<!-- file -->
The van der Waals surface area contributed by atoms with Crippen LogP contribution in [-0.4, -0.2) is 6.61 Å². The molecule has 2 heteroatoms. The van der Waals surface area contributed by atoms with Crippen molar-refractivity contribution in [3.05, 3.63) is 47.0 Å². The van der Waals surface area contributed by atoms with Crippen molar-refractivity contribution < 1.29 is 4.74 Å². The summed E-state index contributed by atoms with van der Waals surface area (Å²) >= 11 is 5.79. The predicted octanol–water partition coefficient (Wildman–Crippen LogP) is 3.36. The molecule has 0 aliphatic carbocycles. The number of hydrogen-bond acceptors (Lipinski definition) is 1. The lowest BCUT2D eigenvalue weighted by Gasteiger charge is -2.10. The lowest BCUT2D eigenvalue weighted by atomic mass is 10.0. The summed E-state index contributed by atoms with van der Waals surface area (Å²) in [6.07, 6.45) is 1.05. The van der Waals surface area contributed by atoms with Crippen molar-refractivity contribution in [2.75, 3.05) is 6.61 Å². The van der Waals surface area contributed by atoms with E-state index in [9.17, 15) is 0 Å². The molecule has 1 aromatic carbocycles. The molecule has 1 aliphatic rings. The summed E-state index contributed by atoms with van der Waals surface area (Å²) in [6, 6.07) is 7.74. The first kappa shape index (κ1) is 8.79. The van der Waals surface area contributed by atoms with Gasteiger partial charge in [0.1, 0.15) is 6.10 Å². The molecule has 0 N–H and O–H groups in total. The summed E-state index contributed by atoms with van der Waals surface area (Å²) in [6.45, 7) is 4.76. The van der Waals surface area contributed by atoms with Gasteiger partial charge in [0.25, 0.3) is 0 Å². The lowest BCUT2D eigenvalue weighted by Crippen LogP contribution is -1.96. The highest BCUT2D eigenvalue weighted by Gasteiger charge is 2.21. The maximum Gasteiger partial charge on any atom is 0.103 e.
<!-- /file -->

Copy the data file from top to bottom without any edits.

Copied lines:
The van der Waals surface area contributed by atoms with Crippen LogP contribution in [-0.4, -0.2) is 6.61 Å². The molecule has 2 heteroatoms. The van der Waals surface area contributed by atoms with Crippen molar-refractivity contribution in [3.05, 3.63) is 47.0 Å². The van der Waals surface area contributed by atoms with Crippen molar-refractivity contribution < 1.29 is 4.74 Å². The summed E-state index contributed by atoms with van der Waals surface area (Å²) >= 11 is 5.79. The predicted octanol–water partition coefficient (Wildman–Crippen LogP) is 3.36. The molecule has 0 aliphatic carbocycles. The number of hydrogen-bond acceptors (Lipinski definition) is 1. The lowest BCUT2D eigenvalue weighted by Gasteiger charge is -2.10. The lowest BCUT2D eigenvalue weighted by atomic mass is 10.0. The summed E-state index contributed by atoms with van der Waals surface area (Å²) in [6.07, 6.45) is 1.05. The van der Waals surface area contributed by atoms with Crippen molar-refractivity contribution in [2.75, 3.05) is 6.61 Å². The van der Waals surface area contributed by atoms with E-state index in [9.17, 15) is 0 Å². The molecule has 1 aromatic carbocycles. The molecule has 1 aliphatic rings. The summed E-state index contributed by atoms with van der Waals surface area (Å²) in [6, 6.07) is 7.74. The first kappa shape index (κ1) is 8.79. The van der Waals surface area contributed by atoms with Gasteiger partial charge in [0.1, 0.15) is 6.10 Å². The molecule has 0 N–H and O–H groups in total. The summed E-state index contributed by atoms with van der Waals surface area (Å²) in [6.45, 7) is 4.76. The van der Waals surface area contributed by atoms with Gasteiger partial charge in [0.25, 0.3) is 0 Å². The lowest BCUT2D eigenvalue weighted by Crippen LogP contribution is -1.96. The highest BCUT2D eigenvalue weighted by Gasteiger charge is 2.21. The maximum Gasteiger partial charge on any atom is 0.103 e.